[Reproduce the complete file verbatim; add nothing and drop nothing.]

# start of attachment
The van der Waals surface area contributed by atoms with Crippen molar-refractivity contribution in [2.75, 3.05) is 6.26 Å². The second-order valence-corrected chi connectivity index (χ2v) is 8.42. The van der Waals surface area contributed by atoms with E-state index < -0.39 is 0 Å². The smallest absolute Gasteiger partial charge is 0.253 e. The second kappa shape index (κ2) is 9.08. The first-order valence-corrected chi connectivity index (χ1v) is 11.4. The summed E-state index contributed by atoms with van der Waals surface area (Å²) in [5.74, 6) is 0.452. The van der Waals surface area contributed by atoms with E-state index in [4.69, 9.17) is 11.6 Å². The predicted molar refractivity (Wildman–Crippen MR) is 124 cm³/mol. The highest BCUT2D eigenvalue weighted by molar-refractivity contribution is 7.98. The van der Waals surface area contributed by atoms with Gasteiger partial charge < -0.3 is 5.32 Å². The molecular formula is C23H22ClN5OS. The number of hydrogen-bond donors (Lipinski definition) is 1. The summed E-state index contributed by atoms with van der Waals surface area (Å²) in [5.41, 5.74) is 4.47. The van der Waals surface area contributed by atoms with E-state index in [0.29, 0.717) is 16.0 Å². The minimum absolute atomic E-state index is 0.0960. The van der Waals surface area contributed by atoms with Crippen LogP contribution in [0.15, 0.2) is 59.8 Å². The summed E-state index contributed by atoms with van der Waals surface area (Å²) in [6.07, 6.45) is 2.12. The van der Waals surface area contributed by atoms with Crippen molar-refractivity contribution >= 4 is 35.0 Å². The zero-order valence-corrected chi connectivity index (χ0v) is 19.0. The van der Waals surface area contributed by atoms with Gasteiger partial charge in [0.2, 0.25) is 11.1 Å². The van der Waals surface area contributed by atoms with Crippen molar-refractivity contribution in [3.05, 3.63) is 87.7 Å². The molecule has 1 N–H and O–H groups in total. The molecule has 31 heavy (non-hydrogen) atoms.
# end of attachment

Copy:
The van der Waals surface area contributed by atoms with Crippen molar-refractivity contribution in [2.75, 3.05) is 6.26 Å². The second-order valence-corrected chi connectivity index (χ2v) is 8.42. The van der Waals surface area contributed by atoms with E-state index < -0.39 is 0 Å². The smallest absolute Gasteiger partial charge is 0.253 e. The second kappa shape index (κ2) is 9.08. The first-order valence-corrected chi connectivity index (χ1v) is 11.4. The summed E-state index contributed by atoms with van der Waals surface area (Å²) in [5.74, 6) is 0.452. The van der Waals surface area contributed by atoms with E-state index in [4.69, 9.17) is 11.6 Å². The predicted molar refractivity (Wildman–Crippen MR) is 124 cm³/mol. The highest BCUT2D eigenvalue weighted by molar-refractivity contribution is 7.98. The van der Waals surface area contributed by atoms with Gasteiger partial charge < -0.3 is 5.32 Å². The molecular formula is C23H22ClN5OS. The number of hydrogen-bond donors (Lipinski definition) is 1. The summed E-state index contributed by atoms with van der Waals surface area (Å²) in [5.41, 5.74) is 4.47. The van der Waals surface area contributed by atoms with E-state index in [0.29, 0.717) is 16.0 Å². The minimum absolute atomic E-state index is 0.0960. The van der Waals surface area contributed by atoms with Crippen LogP contribution in [0.15, 0.2) is 59.8 Å². The summed E-state index contributed by atoms with van der Waals surface area (Å²) in [6.07, 6.45) is 2.12. The van der Waals surface area contributed by atoms with Crippen molar-refractivity contribution >= 4 is 35.0 Å². The zero-order valence-corrected chi connectivity index (χ0v) is 19.0. The van der Waals surface area contributed by atoms with Gasteiger partial charge in [0.2, 0.25) is 11.1 Å². The van der Waals surface area contributed by atoms with Crippen molar-refractivity contribution in [3.05, 3.63) is 87.7 Å². The molecule has 1 N–H and O–H groups in total. The molecule has 31 heavy (non-hydrogen) atoms.